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The brain helps to heal the gut

Overview: Researchers say that using psychological interventions such as CBT can help relieve anxiety and other symptoms associated with IBS.

Source: University of Pennsylvania

On the surface, the irritable bowel syndrome (IBS) subreddit is a den of ironic humor; the logo reinterprets the classic Reddit alien who feels uncomfortable in his tummy, scatological memes abound, and the most active members sit “on the porcelain throne”.

Joking aside, however, the online community is sharing stories of how the condition has tinged almost every aspect of members’ lives with shame and discomfort. In some cases, the resulting anxiety, depression, and avoidance can be debilitating, disabling, or even life-threatening.

“Spend 10 minutes on the IBS subreddit, and there will be at least one person who is suicidal, posting on that list and saying, ‘I can’t take this anymore. This has ruined my life,’” says Melissa Hunt, clinical psychologist at Penn’s Department of Psychology.

This is one of the reasons Hunt has spent nearly two decades studying and treating IBS, and why she has just published the second edition of her book “Reclaim Your Life from IBS,” which provides a proven treatment plan for people living with the IBS. suffer ailment.

A year after the first edition sold out, Hunt found copies selling for hundreds of dollars on eBay. In response to the question, she wanted to provide an update with more tools to aid in treatment, as well as an overview of the most recent developments in the field.

gut-brain connection

One of the most important advances is a better understanding of the mechanism of IBS, which is now characterized as a gut-brain interaction disorder, Hunt says. Gut signals that go undetected in individuals without IBS are instead relayed to and interpreted by the brain as pain or the urgent need to have a bowel movement. This can lead to anxiety, and the gut, which is lined with stress hormone receptors, responds by cramping and cramping.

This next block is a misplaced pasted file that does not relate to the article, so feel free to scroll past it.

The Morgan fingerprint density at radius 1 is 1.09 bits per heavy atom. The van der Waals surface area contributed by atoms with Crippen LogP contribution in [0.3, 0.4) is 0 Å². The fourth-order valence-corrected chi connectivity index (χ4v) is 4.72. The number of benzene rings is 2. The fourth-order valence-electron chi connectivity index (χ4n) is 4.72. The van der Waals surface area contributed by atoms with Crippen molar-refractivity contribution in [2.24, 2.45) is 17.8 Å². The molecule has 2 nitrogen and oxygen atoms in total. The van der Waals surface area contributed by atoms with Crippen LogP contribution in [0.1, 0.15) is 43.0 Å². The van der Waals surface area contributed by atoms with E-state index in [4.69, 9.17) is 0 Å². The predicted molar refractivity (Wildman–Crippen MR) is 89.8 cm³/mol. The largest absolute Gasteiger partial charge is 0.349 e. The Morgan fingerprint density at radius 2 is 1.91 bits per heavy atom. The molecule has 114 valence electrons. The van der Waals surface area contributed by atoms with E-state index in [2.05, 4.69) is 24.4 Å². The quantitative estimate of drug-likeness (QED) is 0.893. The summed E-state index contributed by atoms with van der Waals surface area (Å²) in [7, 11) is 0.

“And then you go to the races with this positive feedback loop of increasing hypervigilance through the brain and then hypersensitivity in the gut,” Hunt says.

Symptomatically, IBS manifests as abdominal pain and either constipation, diarrhea, or alternating bouts of both, and by some estimates, as many as 15% of the population struggle with some form of the condition.

For those more prone to diarrhea, the fear of explaining frequent trips to the toilet or being too far away from an appropriate toilet can lead them to avoid social situations and eventually manifest as agoraphobia.

“People get incredibly paranoid: ‘I can’t go to a restaurant because I’ll have a seizure. I don’t want to get off the table and away from everyone, and what if the bathroom is occupied? It would be a disaster, so I should just stay home,” Hunt said. “Your life gets very small very quickly.”

The world-reducing nature of the condition, combined with frequent physical discomfort, can lead to despair. Many take extreme measures, usually in the form of dietary restrictions or multiple medications, in an attempt to reduce their symptoms.

However, even the effectiveness and side effects of many clinically prescribed interventions, such as laxatives or antibiotics, can vary. For example, a diet that often works well to treat IBS symptoms, called “low-FODMAP,” is so restrictive that adherence is virtually impossible unless patients can prepare each meal themselves, Hunt says. Counterintuitively, this diet can harm gut health by starving important gut bacteria, she says.